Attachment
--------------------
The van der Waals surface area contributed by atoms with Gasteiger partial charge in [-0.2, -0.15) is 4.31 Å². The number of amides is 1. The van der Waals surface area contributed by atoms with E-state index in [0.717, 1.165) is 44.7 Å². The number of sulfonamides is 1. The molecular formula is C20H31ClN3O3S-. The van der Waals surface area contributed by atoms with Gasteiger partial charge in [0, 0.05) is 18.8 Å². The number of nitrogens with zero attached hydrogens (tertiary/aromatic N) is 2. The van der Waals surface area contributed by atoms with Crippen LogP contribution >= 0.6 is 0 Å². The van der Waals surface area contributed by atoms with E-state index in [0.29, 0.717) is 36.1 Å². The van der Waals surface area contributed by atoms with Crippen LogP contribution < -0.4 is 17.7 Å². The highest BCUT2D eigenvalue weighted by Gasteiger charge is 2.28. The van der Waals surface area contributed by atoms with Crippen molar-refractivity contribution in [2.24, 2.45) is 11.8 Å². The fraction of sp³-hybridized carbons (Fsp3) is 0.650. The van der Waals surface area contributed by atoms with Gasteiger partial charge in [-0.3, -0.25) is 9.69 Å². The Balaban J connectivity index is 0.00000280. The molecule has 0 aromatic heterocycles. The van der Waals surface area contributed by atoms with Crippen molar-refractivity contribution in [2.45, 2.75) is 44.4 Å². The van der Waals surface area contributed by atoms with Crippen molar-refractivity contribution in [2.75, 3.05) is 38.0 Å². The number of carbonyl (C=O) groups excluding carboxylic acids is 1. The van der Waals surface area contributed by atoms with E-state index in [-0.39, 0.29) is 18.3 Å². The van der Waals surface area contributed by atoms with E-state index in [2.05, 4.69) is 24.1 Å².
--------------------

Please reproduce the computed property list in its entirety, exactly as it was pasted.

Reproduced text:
The van der Waals surface area contributed by atoms with Gasteiger partial charge in [-0.2, -0.15) is 4.31 Å². The number of amides is 1. The van der Waals surface area contributed by atoms with E-state index in [0.717, 1.165) is 44.7 Å². The number of sulfonamides is 1. The molecular formula is C20H31ClN3O3S-. The van der Waals surface area contributed by atoms with Gasteiger partial charge in [0, 0.05) is 18.8 Å². The number of nitrogens with zero attached hydrogens (tertiary/aromatic N) is 2. The van der Waals surface area contributed by atoms with Crippen LogP contribution >= 0.6 is 0 Å². The van der Waals surface area contributed by atoms with E-state index in [0.29, 0.717) is 36.1 Å². The van der Waals surface area contributed by atoms with Crippen LogP contribution < -0.4 is 17.7 Å². The highest BCUT2D eigenvalue weighted by Gasteiger charge is 2.28. The van der Waals surface area contributed by atoms with Crippen molar-refractivity contribution in [2.24, 2.45) is 11.8 Å². The fraction of sp³-hybridized carbons (Fsp3) is 0.650. The van der Waals surface area contributed by atoms with Gasteiger partial charge in [-0.3, -0.25) is 9.69 Å². The Balaban J connectivity index is 0.00000280. The molecule has 0 aromatic heterocycles. The van der Waals surface area contributed by atoms with Crippen molar-refractivity contribution in [2.45, 2.75) is 44.4 Å². The van der Waals surface area contributed by atoms with Crippen molar-refractivity contribution in [2.75, 3.05) is 38.0 Å². The number of carbonyl (C=O) groups excluding carboxylic acids is 1. The van der Waals surface area contributed by atoms with E-state index in [-0.39, 0.29) is 18.3 Å². The van der Waals surface area contributed by atoms with E-state index in [2.05, 4.69) is 24.1 Å².